Recent arrests are providing new clues linking Al Qaeda to other bombing plots.
MANILA, THE PHILIPPINES
Philippines investigators are re-examining two terror plots they long ago foiled and placed in their "solved" file. Their findings? At various times over the past six years, investigators were tantalizingly close to exposing the Al Qaeda operatives that assisted in planning the Sept. 11 attacks on the US.
Filipino police were close in January 1995, when they broke up a plan to assassinate the Pope on a visit to Manila, and bomb 11 US commercial airliners in Asia. They were even closer in January 2000, when a man called the police to take credit for a Manila bombing but carelessly used his cellphone.
Investigators say that those two incidents could have been used to hunt down the man who is now emerging as Al Qaeda's southeast Asian point man: Riduan Isamuddin. The round-faced Indonesian cleric, who is better known as "Hambali," is now the focus of an intense manhunt by Malaysian, Singaporean, and Filipino police.
Intelligence officials here say that during the past decade, Hambali and his associates have built a logistical support network for Al Qaeda - supplying housing, cash, and false documents to the men involved in some of the most damaging terrorist attacks ever launched on the US: the 1993 World Trade Center bombing; the October 2000 bombing of the USS Cole in Yemen; and the Sept. 11 attacks. For example, Hambali and his subordinates met with at least two of the Sept. 11 suicide hijackers in Malaysia as far back as January 2000, officials here say.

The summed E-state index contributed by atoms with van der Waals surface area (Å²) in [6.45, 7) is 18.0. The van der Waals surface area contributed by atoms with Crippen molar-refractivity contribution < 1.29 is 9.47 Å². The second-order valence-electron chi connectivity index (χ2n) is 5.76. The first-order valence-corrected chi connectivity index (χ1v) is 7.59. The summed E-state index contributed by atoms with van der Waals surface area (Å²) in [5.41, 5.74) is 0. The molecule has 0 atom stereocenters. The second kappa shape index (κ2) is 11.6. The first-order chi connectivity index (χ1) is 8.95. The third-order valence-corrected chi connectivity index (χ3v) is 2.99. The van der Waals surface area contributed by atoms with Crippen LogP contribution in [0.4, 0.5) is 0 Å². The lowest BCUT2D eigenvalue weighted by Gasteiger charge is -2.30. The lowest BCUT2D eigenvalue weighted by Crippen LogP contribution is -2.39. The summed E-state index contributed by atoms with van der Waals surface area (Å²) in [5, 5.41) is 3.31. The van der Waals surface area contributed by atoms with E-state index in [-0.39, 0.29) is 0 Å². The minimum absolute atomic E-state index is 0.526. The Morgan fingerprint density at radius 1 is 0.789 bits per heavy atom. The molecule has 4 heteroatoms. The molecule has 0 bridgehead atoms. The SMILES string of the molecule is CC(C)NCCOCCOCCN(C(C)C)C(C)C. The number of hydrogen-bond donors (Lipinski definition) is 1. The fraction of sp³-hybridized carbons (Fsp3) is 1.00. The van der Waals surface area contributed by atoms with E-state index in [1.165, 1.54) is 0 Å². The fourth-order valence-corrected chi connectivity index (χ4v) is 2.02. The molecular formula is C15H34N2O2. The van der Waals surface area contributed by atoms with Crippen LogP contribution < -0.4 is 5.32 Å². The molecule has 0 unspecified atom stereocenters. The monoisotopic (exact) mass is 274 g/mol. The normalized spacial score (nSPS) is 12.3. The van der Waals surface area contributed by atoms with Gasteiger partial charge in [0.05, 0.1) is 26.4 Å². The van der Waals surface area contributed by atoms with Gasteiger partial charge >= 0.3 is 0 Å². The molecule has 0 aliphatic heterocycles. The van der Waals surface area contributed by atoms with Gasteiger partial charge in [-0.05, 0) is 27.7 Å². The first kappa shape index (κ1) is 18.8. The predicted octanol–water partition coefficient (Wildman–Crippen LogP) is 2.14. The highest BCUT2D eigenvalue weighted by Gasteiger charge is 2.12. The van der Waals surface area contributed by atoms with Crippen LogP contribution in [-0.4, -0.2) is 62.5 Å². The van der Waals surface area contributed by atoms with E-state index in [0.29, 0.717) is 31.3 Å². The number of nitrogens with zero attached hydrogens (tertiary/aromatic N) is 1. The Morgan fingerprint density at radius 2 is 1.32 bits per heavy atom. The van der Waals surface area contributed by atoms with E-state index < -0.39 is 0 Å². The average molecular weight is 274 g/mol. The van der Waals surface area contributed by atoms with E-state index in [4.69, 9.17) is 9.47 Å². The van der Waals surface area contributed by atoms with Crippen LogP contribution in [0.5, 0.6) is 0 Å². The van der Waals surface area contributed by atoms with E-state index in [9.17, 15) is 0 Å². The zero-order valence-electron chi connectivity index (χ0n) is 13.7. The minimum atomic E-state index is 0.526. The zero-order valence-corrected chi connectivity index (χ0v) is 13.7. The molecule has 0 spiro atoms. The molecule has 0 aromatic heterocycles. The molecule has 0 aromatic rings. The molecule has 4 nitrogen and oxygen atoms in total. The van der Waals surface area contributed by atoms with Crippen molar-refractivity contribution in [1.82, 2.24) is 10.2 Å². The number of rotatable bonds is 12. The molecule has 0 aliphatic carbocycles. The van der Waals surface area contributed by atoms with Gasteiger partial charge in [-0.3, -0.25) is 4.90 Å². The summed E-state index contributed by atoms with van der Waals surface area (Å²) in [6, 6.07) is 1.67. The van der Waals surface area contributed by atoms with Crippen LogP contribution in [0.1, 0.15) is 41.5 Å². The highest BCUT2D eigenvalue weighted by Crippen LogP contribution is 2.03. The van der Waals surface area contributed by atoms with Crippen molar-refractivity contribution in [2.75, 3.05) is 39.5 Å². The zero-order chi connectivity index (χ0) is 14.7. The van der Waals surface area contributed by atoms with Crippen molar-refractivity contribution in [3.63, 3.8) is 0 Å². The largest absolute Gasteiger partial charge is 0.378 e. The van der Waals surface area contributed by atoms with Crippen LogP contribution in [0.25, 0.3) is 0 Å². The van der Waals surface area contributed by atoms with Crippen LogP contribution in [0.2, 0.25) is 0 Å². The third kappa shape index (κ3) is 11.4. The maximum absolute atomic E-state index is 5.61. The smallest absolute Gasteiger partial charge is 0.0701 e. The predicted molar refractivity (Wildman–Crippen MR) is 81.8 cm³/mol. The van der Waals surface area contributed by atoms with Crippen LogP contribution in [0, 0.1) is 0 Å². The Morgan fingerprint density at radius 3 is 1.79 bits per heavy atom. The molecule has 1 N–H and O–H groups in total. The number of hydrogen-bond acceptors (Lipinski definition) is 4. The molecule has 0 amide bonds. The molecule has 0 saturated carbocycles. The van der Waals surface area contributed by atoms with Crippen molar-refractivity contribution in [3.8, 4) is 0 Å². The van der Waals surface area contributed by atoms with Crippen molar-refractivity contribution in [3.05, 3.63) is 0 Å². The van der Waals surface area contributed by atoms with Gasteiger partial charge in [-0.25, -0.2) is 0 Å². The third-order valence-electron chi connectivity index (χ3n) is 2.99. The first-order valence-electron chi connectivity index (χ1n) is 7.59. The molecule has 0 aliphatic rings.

They say that Hambali's organization provided money and documents identifying Zacarias Moussaoui as a consultant for a Malaysian company, Infocus Tech, which allowed him to enter the US. Mr. Moussaoui is a Sept. 11 suspect and is now in US custody.
Regional security analysts say the reasons Hambali wasn't pursued sooner is that the assumption was that there were few, if any, Al Qaeda operatives native to the region. Moreover, there was weak coordination by regional and US intelligence agencies.
"If you're serious about counterterrorism, you have to keep at it, all the time," says Rodolfo Mendoza, head of the Philippine National Police intelligence unit, who led the operation that uncovered the 1995 airliner bomb plot. "In hindsight, the regional terrorist network wasn't taken seriously enough."
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